“You have to be in the middle of the water flow and take the sample about 10cm under the surface. They’re big bottles and when they’re filled they’re quite heavy.”
When she swam 47km along the River Cleddau, in Pembrokeshire, it wasn’t the plastics that that proved the only concern. She became ill and believes agricultural slurry running off the banks into the water caused her stomach bug that forced her to stop swimming for a week.
“At one point, I was swimming along, and cow pats were floating by so that wasn’t very pleasant.
“There is supposed to be a 10-metre buffer between the agricultural land and the river, but that’s not very much at all when there has been a lot of rain.”
Cow pats aside, Laura – whose life as a swimmer and environmentalist is captured in the film “Hydrotherapy” which is featured at the festival – has certainly not been put off the open water.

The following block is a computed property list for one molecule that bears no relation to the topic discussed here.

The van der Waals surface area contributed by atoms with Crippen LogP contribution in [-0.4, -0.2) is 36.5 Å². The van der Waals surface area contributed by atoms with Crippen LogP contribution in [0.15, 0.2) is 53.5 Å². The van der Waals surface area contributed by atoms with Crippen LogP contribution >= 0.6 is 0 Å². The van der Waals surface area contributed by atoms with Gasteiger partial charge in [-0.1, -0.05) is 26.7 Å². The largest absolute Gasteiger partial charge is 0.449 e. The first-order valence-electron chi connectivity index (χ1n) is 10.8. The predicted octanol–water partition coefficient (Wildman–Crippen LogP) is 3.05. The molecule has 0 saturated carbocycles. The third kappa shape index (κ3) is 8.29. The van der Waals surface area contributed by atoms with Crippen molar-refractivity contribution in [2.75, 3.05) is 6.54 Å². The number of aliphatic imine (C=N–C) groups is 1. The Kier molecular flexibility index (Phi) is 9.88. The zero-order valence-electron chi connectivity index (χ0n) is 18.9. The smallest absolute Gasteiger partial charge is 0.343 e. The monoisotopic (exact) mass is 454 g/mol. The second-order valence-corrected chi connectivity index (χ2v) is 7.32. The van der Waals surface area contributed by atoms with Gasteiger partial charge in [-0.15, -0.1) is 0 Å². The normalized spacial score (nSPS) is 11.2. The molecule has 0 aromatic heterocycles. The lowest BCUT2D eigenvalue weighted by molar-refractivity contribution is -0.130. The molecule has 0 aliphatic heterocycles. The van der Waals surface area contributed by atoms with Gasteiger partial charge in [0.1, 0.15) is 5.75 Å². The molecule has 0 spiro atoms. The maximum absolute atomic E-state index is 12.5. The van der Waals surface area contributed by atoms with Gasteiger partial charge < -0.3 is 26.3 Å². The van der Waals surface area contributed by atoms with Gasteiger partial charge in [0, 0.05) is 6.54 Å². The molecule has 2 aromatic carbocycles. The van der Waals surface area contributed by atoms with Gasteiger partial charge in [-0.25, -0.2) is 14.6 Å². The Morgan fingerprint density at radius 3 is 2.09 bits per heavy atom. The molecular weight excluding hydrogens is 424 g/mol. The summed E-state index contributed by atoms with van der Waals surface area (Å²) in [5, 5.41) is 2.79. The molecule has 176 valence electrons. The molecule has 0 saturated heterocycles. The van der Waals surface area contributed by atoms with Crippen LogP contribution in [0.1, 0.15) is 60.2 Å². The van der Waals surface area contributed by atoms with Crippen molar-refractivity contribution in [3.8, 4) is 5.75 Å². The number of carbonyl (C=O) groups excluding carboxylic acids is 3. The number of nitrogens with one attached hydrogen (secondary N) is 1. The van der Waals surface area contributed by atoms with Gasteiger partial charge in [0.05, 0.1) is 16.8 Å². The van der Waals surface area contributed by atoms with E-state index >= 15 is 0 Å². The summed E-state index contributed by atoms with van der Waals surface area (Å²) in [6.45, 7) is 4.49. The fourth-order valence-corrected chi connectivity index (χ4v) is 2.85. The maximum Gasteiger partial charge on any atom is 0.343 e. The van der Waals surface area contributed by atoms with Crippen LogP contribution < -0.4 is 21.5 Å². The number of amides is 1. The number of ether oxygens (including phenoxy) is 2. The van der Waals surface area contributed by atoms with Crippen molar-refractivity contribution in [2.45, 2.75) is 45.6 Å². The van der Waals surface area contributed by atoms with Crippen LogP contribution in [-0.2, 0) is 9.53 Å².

The current pandemic may have slowed the completion of the national parks research, but it has not slowed interest in her swimming across the sporting world.
“I have taken out a lot of triathletes this year for instruction classes,” adds Laura, who works alongside Dr. Christian Dunn, a senior lecturer at Bangor University.
“They are normally super- fit but sometimes they get a bit scared in very cold water. Maybe it’s because they’re a bit younger and haven’t got any blubber to support them, but they end up loving it once they get used to it.
“That’s the thing about swimming in lakes, rivers and the sea. It’s very addictive.”